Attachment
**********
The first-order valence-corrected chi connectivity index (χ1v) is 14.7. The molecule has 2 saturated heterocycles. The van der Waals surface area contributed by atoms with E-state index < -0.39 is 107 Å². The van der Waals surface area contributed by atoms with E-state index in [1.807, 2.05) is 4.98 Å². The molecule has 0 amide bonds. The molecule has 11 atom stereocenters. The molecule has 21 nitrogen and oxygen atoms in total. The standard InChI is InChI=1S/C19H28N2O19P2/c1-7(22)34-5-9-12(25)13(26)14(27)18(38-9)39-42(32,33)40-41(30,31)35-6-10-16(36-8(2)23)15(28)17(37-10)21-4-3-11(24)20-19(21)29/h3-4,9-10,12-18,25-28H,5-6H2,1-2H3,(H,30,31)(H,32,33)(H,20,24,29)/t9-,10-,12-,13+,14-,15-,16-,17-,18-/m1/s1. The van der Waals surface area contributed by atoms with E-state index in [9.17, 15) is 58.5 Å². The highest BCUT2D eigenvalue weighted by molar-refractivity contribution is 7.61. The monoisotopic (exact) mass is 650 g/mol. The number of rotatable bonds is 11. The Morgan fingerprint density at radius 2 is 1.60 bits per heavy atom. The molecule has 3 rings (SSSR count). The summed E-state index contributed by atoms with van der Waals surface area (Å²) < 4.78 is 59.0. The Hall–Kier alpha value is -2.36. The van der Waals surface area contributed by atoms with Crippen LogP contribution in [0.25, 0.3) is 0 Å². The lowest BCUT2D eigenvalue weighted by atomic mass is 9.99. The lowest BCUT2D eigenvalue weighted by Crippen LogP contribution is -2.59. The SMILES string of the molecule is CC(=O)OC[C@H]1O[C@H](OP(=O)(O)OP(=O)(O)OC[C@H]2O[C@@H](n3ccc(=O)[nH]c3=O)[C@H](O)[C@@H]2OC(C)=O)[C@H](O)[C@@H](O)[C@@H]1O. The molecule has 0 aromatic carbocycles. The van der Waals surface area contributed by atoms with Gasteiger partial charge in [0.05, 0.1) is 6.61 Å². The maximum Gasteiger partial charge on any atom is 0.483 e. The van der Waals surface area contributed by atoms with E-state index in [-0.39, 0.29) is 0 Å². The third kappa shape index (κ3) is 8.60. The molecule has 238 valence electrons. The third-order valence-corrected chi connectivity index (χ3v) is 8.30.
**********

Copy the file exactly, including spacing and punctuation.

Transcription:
The first-order valence-corrected chi connectivity index (χ1v) is 14.7. The molecule has 2 saturated heterocycles. The van der Waals surface area contributed by atoms with E-state index < -0.39 is 107 Å². The van der Waals surface area contributed by atoms with E-state index in [1.807, 2.05) is 4.98 Å². The molecule has 0 amide bonds. The molecule has 11 atom stereocenters. The molecule has 21 nitrogen and oxygen atoms in total. The standard InChI is InChI=1S/C19H28N2O19P2/c1-7(22)34-5-9-12(25)13(26)14(27)18(38-9)39-42(32,33)40-41(30,31)35-6-10-16(36-8(2)23)15(28)17(37-10)21-4-3-11(24)20-19(21)29/h3-4,9-10,12-18,25-28H,5-6H2,1-2H3,(H,30,31)(H,32,33)(H,20,24,29)/t9-,10-,12-,13+,14-,15-,16-,17-,18-/m1/s1. The van der Waals surface area contributed by atoms with E-state index in [9.17, 15) is 58.5 Å². The highest BCUT2D eigenvalue weighted by molar-refractivity contribution is 7.61. The monoisotopic (exact) mass is 650 g/mol. The number of rotatable bonds is 11. The Morgan fingerprint density at radius 2 is 1.60 bits per heavy atom. The molecule has 3 rings (SSSR count). The summed E-state index contributed by atoms with van der Waals surface area (Å²) < 4.78 is 59.0. The Hall–Kier alpha value is -2.36. The van der Waals surface area contributed by atoms with Crippen LogP contribution in [0.25, 0.3) is 0 Å². The lowest BCUT2D eigenvalue weighted by atomic mass is 9.99. The lowest BCUT2D eigenvalue weighted by Crippen LogP contribution is -2.59. The SMILES string of the molecule is CC(=O)OC[C@H]1O[C@H](OP(=O)(O)OP(=O)(O)OC[C@H]2O[C@@H](n3ccc(=O)[nH]c3=O)[C@H](O)[C@@H]2OC(C)=O)[C@H](O)[C@@H](O)[C@@H]1O. The molecule has 0 aromatic carbocycles. The van der Waals surface area contributed by atoms with Gasteiger partial charge in [0.05, 0.1) is 6.61 Å². The maximum Gasteiger partial charge on any atom is 0.483 e. The van der Waals surface area contributed by atoms with E-state index in [-0.39, 0.29) is 0 Å². The third kappa shape index (κ3) is 8.60. The molecule has 238 valence electrons. The third-order valence-corrected chi connectivity index (χ3v) is 8.30.